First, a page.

If you want to get potential energy of the model given a collection of samples, then I think the fastest way is to use predictive utility. For example, consider a logistic regression model

```
import torch
import pyro
import pyro.distributions as dist
from pyro.infer.mcmc.api import MCMC
from pyro.infer.mcmc.nuts import NUTS
dim = 3
data = torch.randn(2000, dim)
true_coefs = torch.arange(1., dim + 1.)
labels = dist.Bernoulli(logits=(true_coefs * data).sum(-1)).sample()
def model(data):
with pyro.plate('plate_beta', dim):
coefs = pyro.sample('beta', dist.Normal(0., 1.))
with pyro.plate('plate_y'):
y = pyro.sample('y', dist.Bernoulli(logits=coefs.matmul(data.t())), obs=labels)
return y
nuts_kernel = NUTS(model, jit_compile=True, ignore_jit_warnings=True)
mcmc = MCMC(nuts_kernel, num_samples=500, warmup_steps=100)
mcmc.run(data)
samples = mcmc.get_samples()
```

then you can get log probabilities as follows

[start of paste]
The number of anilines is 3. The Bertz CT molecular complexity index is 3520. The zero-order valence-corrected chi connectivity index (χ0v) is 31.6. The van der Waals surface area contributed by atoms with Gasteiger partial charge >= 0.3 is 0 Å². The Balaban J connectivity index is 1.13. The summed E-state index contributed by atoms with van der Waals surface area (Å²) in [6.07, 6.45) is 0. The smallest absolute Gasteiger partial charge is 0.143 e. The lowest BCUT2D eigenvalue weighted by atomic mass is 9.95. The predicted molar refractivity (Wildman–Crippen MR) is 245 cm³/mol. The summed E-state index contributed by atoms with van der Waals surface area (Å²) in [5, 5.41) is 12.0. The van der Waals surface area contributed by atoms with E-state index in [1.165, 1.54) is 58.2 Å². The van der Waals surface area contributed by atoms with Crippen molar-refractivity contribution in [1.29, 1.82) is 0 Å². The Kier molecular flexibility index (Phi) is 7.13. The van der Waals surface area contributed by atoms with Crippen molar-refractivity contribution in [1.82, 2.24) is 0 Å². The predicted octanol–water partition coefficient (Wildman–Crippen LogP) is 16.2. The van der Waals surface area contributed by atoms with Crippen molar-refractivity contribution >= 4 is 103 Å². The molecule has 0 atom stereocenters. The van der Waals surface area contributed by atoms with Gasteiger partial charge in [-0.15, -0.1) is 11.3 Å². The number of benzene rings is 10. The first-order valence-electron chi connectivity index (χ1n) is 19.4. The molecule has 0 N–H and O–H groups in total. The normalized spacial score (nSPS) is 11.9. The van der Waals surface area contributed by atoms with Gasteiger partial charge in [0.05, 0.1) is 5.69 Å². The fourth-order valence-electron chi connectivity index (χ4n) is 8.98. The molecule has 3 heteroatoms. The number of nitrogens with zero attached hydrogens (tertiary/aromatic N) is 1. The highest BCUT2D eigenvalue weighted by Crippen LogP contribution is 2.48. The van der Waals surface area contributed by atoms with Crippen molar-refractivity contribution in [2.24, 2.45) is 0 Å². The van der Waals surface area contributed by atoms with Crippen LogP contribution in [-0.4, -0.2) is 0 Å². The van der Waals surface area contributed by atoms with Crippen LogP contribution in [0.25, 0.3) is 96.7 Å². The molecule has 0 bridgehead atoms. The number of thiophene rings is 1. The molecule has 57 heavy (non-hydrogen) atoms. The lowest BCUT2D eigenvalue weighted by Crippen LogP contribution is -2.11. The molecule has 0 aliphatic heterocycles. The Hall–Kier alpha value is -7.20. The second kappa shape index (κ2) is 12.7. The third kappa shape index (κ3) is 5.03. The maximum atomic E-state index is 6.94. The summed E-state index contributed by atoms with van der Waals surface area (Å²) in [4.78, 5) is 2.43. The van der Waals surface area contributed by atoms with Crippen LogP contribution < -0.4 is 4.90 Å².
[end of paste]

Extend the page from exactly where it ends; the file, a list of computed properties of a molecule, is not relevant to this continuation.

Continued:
```
from pyro.infer.mcmc.util import predictive
from pyro.distributions.util import sum_rightmost
trace = predictive(model, samples, data, return_trace=True)
trace.compute_log_prob()
pe = 0.
for site in trace.nodes.values():
if site['type'] == 'sample':
pe = pe - sum_rightmost(site['log_prob'], -1)
print(pe)
```

However, you have to write correct `plate`

statements in addition to using `coefs.matmul(data.t()))`

instead of `(coefs * data).sum(-1)`

.

Otherwise, you can use the slower way: compute potential energy for each sample

```
pe = []
for i in range(500):
sample = {k: v[i] for k, v in samples.items()}
# transform sample to unconstrained space
for k, transform in mcmc.transforms.items():
sample[k] = transform(sample[k])
pe.append(mcmc.kernel.potential_fn(sample))
```

Alternative, you can use numpyro if you want to record many information such as potential energy, num_steps, accept_prob, step_size, inverse_mass_matrix,…